The US is in the middle of a $7.5 billion aid program to Pakistan. But America's image is slipping in the country, where its unfavorable rating is almost as bad as the Taliban's and even Al Qaeda is more popular.
The Pakistan Taliban may be responsible for attacks that have killed more than 1,000 civilians this year. The US may be in the midst of providing the country with $7.5 billion in aid. But average Pakistanis like the United States less than Al Qaeda and just a little more than the Taliban.
Roughly 17 percent of Pakistanis have a favorable view of the US in a new poll by the Pew Research Center's Global Attitudes Project, while 59 percent described the US as an "enemy" of Pakistan. The Taliban's numbers? About 15 percent view the group favorably (up from 10 percent a year ago). Al Qaeda pips both groups, with 18 percent of Pakistanis viewing the group favorably, up from 9 percent a year ago.
The survey was conducted among 2,000 Pakistanis from April 13-28, 2010.
The findings are likely to add more fuel to the domestic debate over whether American largess is advancing US interests in the region. A vast trove of United States government documents released by the website Wikileaks this week added more evidence for the belief that Pakistan supports the Taliban inside Afghanistan, leaving many Americans wondering if some of the aid to Pakistan isn't ending up in the hands of Taliban operatives trying to kill US soldiers in Afghanistan. Capturing the mood, influential US humorist Jon Stewart said this week: "We have ostensibly put a hit out on ourselves. This is insanity."
In Pakistan, opposition to conditions attached to the $7.5 billion aid package and ongoing concern about civilian causalities in US drone strikes aimed at Al Qaeda leaders are major factors fueling anti-Americanism, says Christine Fair, a political scientist at Georgetown University.
A surge of conspiracy theories that absolve the Taliban for recent sectarian attacks and instead blame outside forces may help explain the decreased perception of a threat from the Taliban.
“The narrative is these attacks are being carried out by India or Blackwater,” says Professor Fair, referring to the controversial US security contractor now known as Xe. And ordinary Pakistanis are dismayed by what they see as increasingly close US ties with rival India. About 53 percent of Pakistanis described India as the greatest threat to the country, while 23 percent see the Taliban as the greatest threat.
In the Main Market shopping area of Lahore, Pakistan’s cultural hub, traders and shoppers are almost unanimous in voicing dissatisfaction with Pakistan’s relationship with the United States.
“What kind of friends are the Americans? They are our false friends and in reality are trying to tear us apart. That’s why they are maintaining good relations with India who back the Taliban, while at the same time giving our leaders money to fight the Taliban,” says Muhammad Yousuf, a retired shopkeeper, while sipping tea after Friday prayers.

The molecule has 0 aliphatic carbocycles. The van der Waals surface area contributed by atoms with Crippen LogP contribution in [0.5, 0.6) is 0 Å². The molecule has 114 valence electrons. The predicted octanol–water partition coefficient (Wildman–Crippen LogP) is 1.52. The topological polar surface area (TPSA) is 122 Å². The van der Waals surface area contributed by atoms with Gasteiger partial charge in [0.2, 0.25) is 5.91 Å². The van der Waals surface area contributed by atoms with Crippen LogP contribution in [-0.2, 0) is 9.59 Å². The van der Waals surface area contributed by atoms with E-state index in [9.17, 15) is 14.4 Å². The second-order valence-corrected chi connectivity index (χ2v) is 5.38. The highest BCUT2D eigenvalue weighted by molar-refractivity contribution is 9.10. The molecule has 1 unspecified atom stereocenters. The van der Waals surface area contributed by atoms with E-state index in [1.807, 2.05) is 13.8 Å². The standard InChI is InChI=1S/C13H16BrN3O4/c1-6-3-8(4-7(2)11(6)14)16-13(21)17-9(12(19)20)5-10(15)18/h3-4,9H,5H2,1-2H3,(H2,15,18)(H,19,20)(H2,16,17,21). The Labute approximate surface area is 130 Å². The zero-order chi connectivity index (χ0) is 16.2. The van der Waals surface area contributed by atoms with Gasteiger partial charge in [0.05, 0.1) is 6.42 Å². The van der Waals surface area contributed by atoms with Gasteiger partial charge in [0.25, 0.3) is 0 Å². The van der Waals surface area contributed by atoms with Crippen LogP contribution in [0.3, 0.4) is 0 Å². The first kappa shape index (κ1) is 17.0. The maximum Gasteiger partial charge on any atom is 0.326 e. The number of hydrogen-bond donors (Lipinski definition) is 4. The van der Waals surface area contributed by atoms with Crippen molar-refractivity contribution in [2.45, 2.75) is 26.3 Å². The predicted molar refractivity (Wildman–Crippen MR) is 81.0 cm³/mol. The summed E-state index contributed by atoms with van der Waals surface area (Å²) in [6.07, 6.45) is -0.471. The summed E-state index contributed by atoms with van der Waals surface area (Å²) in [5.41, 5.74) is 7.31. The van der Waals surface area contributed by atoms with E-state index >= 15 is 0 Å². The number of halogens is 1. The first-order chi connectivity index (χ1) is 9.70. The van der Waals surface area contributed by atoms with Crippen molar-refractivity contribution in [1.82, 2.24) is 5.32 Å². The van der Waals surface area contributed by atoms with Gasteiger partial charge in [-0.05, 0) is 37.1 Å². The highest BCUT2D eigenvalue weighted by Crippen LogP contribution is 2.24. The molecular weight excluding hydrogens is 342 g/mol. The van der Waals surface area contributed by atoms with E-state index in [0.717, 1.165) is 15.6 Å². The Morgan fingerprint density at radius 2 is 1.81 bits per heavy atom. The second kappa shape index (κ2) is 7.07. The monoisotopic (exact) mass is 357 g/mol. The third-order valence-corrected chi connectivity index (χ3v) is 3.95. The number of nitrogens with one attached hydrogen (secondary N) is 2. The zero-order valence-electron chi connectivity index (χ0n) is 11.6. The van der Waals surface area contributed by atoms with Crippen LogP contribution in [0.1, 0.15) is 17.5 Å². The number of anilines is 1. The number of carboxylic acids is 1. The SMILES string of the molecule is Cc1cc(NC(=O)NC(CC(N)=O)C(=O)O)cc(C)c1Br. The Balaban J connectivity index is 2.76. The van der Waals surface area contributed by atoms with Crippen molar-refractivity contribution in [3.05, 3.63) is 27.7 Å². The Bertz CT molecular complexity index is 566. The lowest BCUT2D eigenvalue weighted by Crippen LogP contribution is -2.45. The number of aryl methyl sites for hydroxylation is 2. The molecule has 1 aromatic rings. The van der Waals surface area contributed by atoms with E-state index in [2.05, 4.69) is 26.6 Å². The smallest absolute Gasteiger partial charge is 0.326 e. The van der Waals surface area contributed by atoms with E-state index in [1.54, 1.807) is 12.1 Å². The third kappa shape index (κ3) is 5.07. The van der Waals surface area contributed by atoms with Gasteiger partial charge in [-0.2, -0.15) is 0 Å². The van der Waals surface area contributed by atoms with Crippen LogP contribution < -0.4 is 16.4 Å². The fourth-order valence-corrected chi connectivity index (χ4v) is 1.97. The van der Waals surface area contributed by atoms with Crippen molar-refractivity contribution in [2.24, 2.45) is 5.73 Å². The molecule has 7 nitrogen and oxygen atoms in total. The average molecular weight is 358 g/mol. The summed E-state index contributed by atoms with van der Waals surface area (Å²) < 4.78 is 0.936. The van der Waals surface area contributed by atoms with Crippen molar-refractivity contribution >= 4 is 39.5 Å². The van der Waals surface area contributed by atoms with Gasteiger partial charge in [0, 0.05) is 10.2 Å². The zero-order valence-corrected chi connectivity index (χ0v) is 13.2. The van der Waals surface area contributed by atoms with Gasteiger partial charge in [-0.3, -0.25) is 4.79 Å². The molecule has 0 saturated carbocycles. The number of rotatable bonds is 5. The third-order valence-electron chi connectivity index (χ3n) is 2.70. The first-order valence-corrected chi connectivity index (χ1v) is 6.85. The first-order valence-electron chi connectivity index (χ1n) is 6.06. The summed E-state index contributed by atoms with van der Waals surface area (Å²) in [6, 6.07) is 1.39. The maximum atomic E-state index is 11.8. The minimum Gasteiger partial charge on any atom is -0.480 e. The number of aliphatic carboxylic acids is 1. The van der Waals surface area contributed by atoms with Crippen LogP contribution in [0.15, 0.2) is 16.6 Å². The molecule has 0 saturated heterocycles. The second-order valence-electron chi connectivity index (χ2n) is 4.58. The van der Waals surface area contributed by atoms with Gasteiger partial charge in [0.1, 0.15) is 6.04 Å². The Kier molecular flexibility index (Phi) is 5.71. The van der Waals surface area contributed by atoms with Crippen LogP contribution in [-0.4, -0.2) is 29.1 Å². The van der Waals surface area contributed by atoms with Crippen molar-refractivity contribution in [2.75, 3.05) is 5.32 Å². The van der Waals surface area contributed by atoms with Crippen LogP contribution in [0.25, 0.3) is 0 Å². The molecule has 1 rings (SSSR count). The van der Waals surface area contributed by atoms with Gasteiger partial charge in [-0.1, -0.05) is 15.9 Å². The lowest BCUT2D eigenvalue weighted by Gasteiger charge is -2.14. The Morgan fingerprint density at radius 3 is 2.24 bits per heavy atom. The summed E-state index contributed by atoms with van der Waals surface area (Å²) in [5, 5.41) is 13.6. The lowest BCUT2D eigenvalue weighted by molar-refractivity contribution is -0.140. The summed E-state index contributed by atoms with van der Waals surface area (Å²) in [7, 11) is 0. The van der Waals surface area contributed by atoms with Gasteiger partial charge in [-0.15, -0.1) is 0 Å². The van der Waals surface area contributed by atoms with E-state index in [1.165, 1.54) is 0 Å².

Several people express the view that the Taliban were not behind attacks on two-Ahmadi sect mosques in May that killed more than 100 people, or the attack on the Data Ganj Baksh shrine in Lahore in July that killed some 40 people.
“Who can say who carried out these attacks? No Muslims could have possibly attacked other Muslims like this,” says Riaz Ahmad, a parking attendant.
Whisper campaigns, carried out by extremist organizations and often circulated by text messages, are partly to blame for the proliferation of such theories, says Professor Fair, and may be backed by Pakistan’s military establishment. “Such campaigns are fostered by the establishment itself to continue to create the space where they can turn around and tell the US they are being limited. So they can say 'Give us more goodies and we’ll hate you less.'”
The threat to civilian life posed by US predator drones, she says, is similarly overblown and helps foment hatred towards America. “The discourse around the drones obfuscates the fact that the drones are operated from a Pakistani airflield,” she says, adding that the number of civilian casualties reported in the Pakistani media are “not realistic.”
While more educated and affluent Pakitanis generally recognize Al Qaeda, the Taliban, and the Punjab-based militant outfit Lashkar-e-Taiba as a threat, few trust America or view it as a reliable ally.
“[The Americans] look after their own strategic interests when it suits them. They stop supporting Pakistan when it doesn’t suit them,” says Jalal Hussain, a law student. He is among the minority who describe the Islamist insurgency in the country’s northwest as “the most serious threat facing Pakistan right now."
The survey also shows that Pakistanis have a bleak view of their own country: 84 percent of Pakistanis are dissatisfied with the state of their nation, and 78 percent say the current economic situation is very bad or somewhat bad. President Zardari’s popularity ratings have dropped to about 20 percent, down from 64 percent when he took office.
According to the survey, there is widespread support for harsher Islamic punishments in Pakistan, with 82 percent in favor of stoning to death adulterers and 76 percent in favor of the death penalty for apostasy. Eighty-five percent expressed support for gender segregation in the workplace.
Such statistics should be treated with caution, says Fair of Georgetown University.
“An inherent flaw with such questions is what is known as ‘social desirability bias’, where the respondent anticipates what answer might be socially desirable. Very few people are going to reject options that are going to sound more Islamic because they might be judged by the questioner,” she says.